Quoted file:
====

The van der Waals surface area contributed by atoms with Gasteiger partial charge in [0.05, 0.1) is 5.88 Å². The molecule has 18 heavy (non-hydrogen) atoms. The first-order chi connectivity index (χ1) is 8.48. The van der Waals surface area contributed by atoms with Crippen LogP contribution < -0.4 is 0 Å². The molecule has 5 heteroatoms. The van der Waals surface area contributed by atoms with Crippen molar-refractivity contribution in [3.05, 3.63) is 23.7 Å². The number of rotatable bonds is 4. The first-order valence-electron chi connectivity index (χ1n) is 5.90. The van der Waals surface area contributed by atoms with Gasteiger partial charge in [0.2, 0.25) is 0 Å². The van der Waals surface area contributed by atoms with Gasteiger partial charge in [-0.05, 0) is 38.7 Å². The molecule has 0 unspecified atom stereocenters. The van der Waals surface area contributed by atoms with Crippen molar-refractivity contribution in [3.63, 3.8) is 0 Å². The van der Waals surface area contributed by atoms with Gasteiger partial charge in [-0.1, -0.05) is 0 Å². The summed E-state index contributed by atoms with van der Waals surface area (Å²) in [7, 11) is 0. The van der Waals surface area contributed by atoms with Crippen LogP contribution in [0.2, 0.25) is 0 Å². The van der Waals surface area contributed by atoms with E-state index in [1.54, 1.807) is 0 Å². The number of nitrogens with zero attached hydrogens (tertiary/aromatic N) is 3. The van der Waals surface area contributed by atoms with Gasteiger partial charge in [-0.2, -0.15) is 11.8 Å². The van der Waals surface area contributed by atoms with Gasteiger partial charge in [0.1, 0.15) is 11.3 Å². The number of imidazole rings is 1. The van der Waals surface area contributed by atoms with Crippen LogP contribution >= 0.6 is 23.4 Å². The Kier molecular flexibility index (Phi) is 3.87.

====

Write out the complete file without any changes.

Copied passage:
The van der Waals surface area contributed by atoms with Gasteiger partial charge in [0.05, 0.1) is 5.88 Å². The molecule has 18 heavy (non-hydrogen) atoms. The first-order chi connectivity index (χ1) is 8.48. The van der Waals surface area contributed by atoms with Crippen LogP contribution < -0.4 is 0 Å². The molecule has 5 heteroatoms. The van der Waals surface area contributed by atoms with Crippen molar-refractivity contribution in [3.05, 3.63) is 23.7 Å². The number of rotatable bonds is 4. The first-order valence-electron chi connectivity index (χ1n) is 5.90. The van der Waals surface area contributed by atoms with Gasteiger partial charge in [0.2, 0.25) is 0 Å². The van der Waals surface area contributed by atoms with Gasteiger partial charge in [-0.05, 0) is 38.7 Å². The molecule has 0 unspecified atom stereocenters. The van der Waals surface area contributed by atoms with Crippen molar-refractivity contribution in [3.63, 3.8) is 0 Å². The van der Waals surface area contributed by atoms with Gasteiger partial charge in [-0.1, -0.05) is 0 Å². The summed E-state index contributed by atoms with van der Waals surface area (Å²) in [7, 11) is 0. The van der Waals surface area contributed by atoms with Crippen LogP contribution in [0.2, 0.25) is 0 Å². The van der Waals surface area contributed by atoms with E-state index in [1.54, 1.807) is 0 Å². The number of nitrogens with zero attached hydrogens (tertiary/aromatic N) is 3. The van der Waals surface area contributed by atoms with Gasteiger partial charge in [-0.2, -0.15) is 11.8 Å². The van der Waals surface area contributed by atoms with Gasteiger partial charge in [0.1, 0.15) is 11.3 Å². The number of imidazole rings is 1. The van der Waals surface area contributed by atoms with Crippen LogP contribution >= 0.6 is 23.4 Å². The Kier molecular flexibility index (Phi) is 3.87.